An Assistant's greatest talent.
Do you have that one person in your office or your friend group who everyone turns to for advice, answers, guidance or even a smile on a rainy day? She is unusually cheerful without being annoying, and somehow always available in spite of a calendar far more full than yours or mine. To you, to me and to everyone else she touches, she is invaluable.
She must be one of those people who was born with the right mix of charm and grace, right? She must have just come out like that, all sparkly and wise, right?
Invaluable people have learned and internalized a few key qualities that anyone can master. A perfect mix of charm and grace is not what makes people invaluable. Empathy, proactivity, and an attitude of gratitude is what will make you the person no one can let go.
When someone comes to you with a work problem, relationship drama or a question about something routine, do you find yourself immediately giving advice on how to “fix it”? Do you quickly flip through your experience rolodex to find a similar situation you’ve been through and share how you worked through it yourself? Your instinct to quickly suggest a solution and share your experience is natural, but these are not empathetic responses.
The wise and hilarious Brené Brown reminds us “empathy is feeling with people,” and meeting people right where they are with open arms and no judgement. The most invaluable people in your life do this already. And if you haven’t seen this short cartoon about empathy narrated by Brené Brown, watching it will be the best use of your next 2 minutes and 53 seconds.
There are two types of people, proactive and reactive. Do you spend most of your time putting out fires? Do you pride yourself on being able to operate well under pressure? These are reactive behaviors, and while these are useful skills, reactive people are replaceable.
Reactive people put out fires, but proactive people see the smoke before the fire picks up steam and are able to change the pattern before it’s too late. Proactive people are invaluable.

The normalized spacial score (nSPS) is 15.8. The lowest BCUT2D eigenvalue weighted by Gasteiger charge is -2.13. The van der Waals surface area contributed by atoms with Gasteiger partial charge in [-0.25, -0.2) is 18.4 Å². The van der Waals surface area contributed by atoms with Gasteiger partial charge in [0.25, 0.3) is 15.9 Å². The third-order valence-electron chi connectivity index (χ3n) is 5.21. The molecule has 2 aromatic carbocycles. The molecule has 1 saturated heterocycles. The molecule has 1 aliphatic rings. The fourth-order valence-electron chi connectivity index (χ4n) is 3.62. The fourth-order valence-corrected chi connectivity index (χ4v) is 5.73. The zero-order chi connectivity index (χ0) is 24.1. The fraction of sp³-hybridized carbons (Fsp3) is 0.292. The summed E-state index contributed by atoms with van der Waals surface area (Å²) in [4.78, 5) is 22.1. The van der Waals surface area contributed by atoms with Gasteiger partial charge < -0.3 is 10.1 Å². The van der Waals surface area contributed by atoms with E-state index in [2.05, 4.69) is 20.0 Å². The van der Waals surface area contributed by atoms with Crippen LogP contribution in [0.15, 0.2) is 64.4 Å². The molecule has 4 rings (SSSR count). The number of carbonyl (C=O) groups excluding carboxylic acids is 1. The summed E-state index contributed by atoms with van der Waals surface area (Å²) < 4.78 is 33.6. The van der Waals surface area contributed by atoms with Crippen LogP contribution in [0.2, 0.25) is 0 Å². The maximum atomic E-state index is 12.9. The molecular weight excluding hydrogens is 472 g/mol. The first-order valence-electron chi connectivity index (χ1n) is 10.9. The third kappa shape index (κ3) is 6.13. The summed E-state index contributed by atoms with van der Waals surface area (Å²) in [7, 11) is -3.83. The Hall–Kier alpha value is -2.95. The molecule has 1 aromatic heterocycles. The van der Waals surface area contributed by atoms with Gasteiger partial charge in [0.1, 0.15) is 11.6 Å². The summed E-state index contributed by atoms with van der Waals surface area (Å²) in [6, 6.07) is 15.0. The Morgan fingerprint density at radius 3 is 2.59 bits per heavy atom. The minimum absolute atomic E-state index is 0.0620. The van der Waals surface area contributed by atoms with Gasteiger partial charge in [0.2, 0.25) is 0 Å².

Put yourself in other people’s shoes, anticipate and avoid obstacles, and figure out how to change the course of action before it’s too late. For example, a proactive assistant who has been asked to book her boss’ flights to Aruba will always follow up by asking if her boss’ passport needs to be renewed, or by suggesting she can source accommodations and activities for the trip. A reactive assistant who hasn’t asked these questions might find herself standing in line at the passport office on Christmas Eve. The proactive assistant proves herself invaluable every time.
ATTITUDE OF GRATITUDE
When you go into a big pitch meeting that you need to go well, how do you feel? Nervous? Full of adrenaline? Eager to win and ready to leave it all on the table?
Spoiler alert: This anxiety-driven, stress fueled energy is not only hazardous to your mental and physical well being, but it’s damaging to your pitch too. Greedy, aggressive energy is a turn off and can be detected a mile away.
What would happen if you came to that same pitch meeting from a place of gratitude instead of need? What if you invited the folks on the receiving end of your pitch to join you in exploring your excellent ideas instead? Approach opportunities with gratitude, and release yourself and those around you from any other expectation than a genuine conversation. Don’t forget to take an extra dose of gratitude for whatever the experience ends up being, because it’s likely exactly the one you needed.
Don’t excuse yourself from becoming an invaluable person any longer by thinking being invaluable is a natural ability. With thoughtful attention and discipline you will be invaluable at work, at home, and most importantly, in your own heart.
Originally published on Thrive Global.